Latin American Racial Technologies in the 21st Century
Latin American Racial Technologies through the 21st Century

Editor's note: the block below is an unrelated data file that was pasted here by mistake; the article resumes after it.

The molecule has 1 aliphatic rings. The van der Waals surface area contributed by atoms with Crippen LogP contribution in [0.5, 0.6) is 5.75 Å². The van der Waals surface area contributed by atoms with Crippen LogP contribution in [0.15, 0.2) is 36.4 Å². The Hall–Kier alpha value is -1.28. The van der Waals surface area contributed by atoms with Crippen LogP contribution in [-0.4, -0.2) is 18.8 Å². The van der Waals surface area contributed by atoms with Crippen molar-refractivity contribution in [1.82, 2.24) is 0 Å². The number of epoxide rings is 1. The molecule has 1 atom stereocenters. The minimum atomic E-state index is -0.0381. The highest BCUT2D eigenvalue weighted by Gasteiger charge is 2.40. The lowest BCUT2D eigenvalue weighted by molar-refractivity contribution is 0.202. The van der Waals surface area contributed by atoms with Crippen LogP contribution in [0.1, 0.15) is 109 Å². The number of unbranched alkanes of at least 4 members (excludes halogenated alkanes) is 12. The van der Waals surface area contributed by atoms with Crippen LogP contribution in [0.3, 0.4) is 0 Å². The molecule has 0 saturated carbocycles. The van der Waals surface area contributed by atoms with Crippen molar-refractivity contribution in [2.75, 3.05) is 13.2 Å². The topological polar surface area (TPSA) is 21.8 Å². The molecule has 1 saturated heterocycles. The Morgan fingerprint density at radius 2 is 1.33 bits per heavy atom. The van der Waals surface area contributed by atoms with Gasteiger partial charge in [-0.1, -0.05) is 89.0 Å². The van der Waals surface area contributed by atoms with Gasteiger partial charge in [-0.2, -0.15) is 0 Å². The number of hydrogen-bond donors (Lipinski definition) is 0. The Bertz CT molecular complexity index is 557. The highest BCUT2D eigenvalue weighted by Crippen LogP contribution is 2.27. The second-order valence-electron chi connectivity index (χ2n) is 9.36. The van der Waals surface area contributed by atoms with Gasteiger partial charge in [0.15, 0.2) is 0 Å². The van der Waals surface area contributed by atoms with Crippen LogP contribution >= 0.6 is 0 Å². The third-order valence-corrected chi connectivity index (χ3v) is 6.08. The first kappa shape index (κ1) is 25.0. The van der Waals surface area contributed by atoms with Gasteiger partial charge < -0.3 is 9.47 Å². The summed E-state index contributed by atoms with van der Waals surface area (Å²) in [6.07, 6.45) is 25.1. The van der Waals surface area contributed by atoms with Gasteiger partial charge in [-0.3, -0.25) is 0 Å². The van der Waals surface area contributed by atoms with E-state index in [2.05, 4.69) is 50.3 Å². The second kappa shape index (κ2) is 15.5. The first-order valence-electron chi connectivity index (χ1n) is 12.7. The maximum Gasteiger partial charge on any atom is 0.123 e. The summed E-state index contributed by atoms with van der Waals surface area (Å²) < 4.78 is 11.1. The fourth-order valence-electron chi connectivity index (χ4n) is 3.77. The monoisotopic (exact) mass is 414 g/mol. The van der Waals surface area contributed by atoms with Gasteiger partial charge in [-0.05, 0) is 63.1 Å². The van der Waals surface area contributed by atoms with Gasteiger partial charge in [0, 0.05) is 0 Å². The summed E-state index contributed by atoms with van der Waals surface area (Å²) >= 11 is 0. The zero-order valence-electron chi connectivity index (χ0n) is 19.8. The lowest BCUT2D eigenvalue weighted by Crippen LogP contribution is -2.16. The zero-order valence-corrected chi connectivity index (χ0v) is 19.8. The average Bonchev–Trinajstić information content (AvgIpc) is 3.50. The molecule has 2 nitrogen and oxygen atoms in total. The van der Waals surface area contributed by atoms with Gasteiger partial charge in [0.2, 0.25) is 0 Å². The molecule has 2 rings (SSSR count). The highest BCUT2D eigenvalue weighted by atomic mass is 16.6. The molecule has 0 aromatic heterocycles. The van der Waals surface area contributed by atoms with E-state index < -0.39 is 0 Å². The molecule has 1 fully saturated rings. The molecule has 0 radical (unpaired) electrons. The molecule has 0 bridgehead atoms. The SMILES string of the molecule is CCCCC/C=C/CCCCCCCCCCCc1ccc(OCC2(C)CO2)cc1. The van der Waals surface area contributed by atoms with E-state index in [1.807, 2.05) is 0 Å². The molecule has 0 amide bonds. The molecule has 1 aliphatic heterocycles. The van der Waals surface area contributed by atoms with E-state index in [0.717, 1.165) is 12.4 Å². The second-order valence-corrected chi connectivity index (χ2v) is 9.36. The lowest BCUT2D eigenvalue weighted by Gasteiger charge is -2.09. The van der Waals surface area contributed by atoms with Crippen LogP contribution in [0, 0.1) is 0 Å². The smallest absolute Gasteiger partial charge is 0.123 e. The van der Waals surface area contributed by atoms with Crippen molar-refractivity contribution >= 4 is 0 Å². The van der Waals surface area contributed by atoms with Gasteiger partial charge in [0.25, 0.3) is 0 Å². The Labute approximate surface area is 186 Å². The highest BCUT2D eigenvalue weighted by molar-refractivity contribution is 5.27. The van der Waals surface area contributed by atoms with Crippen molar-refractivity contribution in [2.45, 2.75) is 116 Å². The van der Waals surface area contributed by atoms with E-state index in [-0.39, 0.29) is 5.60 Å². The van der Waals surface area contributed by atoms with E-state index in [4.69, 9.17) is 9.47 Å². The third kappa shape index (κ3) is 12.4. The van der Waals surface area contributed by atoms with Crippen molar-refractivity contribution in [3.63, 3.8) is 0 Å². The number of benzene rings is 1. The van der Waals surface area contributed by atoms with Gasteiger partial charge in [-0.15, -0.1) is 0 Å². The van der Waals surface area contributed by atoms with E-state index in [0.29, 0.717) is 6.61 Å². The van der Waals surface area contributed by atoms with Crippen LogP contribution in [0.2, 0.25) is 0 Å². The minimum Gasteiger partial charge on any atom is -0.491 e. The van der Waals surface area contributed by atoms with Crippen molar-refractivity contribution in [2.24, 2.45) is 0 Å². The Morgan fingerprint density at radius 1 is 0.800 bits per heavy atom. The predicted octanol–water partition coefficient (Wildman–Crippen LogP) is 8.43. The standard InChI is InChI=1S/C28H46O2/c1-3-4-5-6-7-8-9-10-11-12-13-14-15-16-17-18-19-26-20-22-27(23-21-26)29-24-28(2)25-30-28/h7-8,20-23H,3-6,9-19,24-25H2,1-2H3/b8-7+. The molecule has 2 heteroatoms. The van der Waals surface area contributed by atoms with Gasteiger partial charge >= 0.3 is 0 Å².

This working group takes as its starting point the dilemma of contemporary racialization in the Americas as a complex series of practices defined by both regional and national histories of coloniality, and by more recent tendencies tied to patterns of democratization and international human rights movements. Since the 1990s, the increased coordination of anti-racist, feminist, indigenous and related movements in international fora such as the United Nations have worked to challenge established constructions of nationhood, create new institutions tasked with the inclusion of previously excluded categories of people, collect statistics that portray populations as diverse, and add new media representations that challenge prevailing aesthetic and cultural frameworks. Yet colonial legacies and practices defined by historically encoded and visual epistemologies continue to overlay contemporary (and earlier, post-independence) experiences of individual, collective rights and emplaced ontologies, albeit in fragmented or inconsistent ways. The concept of “racial technologies” serves as an approach to thinking through the shifting modalities and actions of race across the Americas and across a range of discursive, historical, and geopolitical locations.